Stanford linguistic professor Dr. Dan Jurafsky’s recent book on The Language of Food: A Linguist Reads the Menu includes a perspicacious observation about high-class versus budget restaurant menus. Explicit adjectives about yumminess are pretty much the sole purview of the bottom lot. Red Lobster will offer you flaky cod fillets hand-dipped in real beer batter and fresh garden salad with vine-ripened tomatoes; RN74 or Ottolenghi likely lists just cod, tomatoes. We’ll safely assume that the beer in the batter is real, the salad fresh, and if the fillets aren’t hand-dipped it’s because they’ve devised some ingenious machine that does the job better. Extra adjectives are filler words – you say “delicious, crispy chicken” when you can’t name heritage breed and provenance – but they’re also a reassurance that disconcertingly points toward the potential for doubt. The phrase “made with real butter,” after all, only emerged after margarine became popular.
So what to think when a label’s back half boasts hand-picked or hand-harvested grapes? Should we be suspicious of machine-harvesting, and is machine-harvesting bad? Surely that’s the implication, or why would anyone brag about it? The vast majority of wine is made from machine-harvested grapes. Great: it keeps the price down on the $8 chardonnays that no one expects to be hand-crafted. But even if some of us do more or less regularly drink mass-produced industrial wines, we all know that hand-craftsmanship is best.
Except when it’s not. Sometimes sacrificing uniqueness to consistent uniformity is no sacrifice at all; if wine bottles were still hand-blown, they’d leak a lot more and screwcaps wouldn’t be an option. They might have attractive personal touches, but we’d also be paying a lot more for the privilege. (Though I’d best stop thinking along this line before I argue that a hand-blown glass standard would mean status-quo bottle refilling and less frivolous waste and a better world for us all, which is an interesting point about mechanization for a different day.)
Machine harvesting’s inferred inferiority is far from a given, more often marketing than meaningful difference. Winemaking is always about control. Machine harvesting affords more of some kinds of control than hand-picking and so can be an acceptable substitute for and even preferable over traditional handwork. Machines are, moreover, less expensive than manpower and being pretentious about that point is pointless; even strictly quality-focused producers can turn savings in one area into an expenditure with a bigger quality payout elsewhere or, heck, a lower bottle price.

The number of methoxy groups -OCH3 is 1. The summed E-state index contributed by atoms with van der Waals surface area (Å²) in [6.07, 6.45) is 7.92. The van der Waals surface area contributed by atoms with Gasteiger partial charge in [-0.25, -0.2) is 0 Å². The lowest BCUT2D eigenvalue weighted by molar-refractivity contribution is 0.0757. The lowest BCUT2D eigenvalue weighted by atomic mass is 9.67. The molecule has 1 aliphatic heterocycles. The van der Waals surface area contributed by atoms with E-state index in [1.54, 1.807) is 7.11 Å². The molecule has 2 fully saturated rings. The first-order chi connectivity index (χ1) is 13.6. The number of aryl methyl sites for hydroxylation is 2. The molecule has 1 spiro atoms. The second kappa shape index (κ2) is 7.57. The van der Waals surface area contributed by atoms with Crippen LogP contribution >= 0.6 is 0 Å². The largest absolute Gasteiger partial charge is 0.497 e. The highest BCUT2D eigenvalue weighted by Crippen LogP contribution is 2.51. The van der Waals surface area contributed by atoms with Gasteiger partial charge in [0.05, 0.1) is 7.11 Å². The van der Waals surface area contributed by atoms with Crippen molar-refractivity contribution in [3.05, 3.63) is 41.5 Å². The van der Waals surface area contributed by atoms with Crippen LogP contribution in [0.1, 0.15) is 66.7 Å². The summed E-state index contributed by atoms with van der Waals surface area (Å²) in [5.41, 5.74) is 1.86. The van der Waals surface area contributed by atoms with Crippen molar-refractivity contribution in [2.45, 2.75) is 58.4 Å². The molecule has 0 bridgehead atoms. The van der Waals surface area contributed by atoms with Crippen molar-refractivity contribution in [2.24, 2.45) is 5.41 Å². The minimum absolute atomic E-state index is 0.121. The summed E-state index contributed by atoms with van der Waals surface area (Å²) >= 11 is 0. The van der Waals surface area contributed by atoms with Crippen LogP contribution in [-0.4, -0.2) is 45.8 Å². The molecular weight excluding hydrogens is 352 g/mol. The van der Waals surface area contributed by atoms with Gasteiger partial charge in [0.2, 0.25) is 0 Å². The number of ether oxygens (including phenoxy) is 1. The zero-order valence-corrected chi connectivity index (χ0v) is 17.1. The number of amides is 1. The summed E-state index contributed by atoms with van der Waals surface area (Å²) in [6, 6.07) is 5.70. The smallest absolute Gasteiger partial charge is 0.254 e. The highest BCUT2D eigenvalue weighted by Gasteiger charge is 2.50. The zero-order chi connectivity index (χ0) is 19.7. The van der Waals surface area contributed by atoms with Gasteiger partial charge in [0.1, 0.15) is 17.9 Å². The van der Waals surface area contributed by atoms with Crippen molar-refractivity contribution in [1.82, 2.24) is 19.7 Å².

Machine harvesting means beating up the vines. Beater bars either jostle through the vine canopy or thwack the trunks, in either case shaking ripe clusters off branches onto collecting trays. En route to collecting gondolas, various increasingly fancy fans and sorters eliminate leaves, stems, and other Material Other than Grapes (MOG) so that, in the ideal scenario, the truck ends up resembling a bowl of blueberries: whole, single grapes. More commonly all of that thwacking splits open some fruit, but suffice it to say that these machines have become much better since their advent in the 1960’s when you could fairly say that they doubled as juicers. (Incidentally, an earlier model that substituted a cutter bar for the thwacking debuted in 1954, but didn’t last because it required hand-positioning individual clusters before harvest so that they could be cut in the correct spot). The operation is less thuggish than it sounds: because the beater bars – “bow bars,” actually – don’t remove the fruit by brute force but by some precisely calculated physics of quick movements in opposing directions to release more or less only ripe fruit, the vines don’t take as much of a thrashing as you might think.
The control mechanical harvesters lack is in deciding what to pick. They can’t, much. Adjusting the parameters on those beater bars – height, speed, oscillations – helps, but the machine can’t choose only perfect ripe clusters and leave a second crop or moldy grapes behind the way a trained team can. Whole cluster fermentation is also out. On the other hand, the harvester itself weeds out a lot of the non-grape matter that would otherwise warrant a pass through a sorting table, destemmer, or both. Eliminating those steps saves not only money and fuss but time, moving grapes to fermentation faster.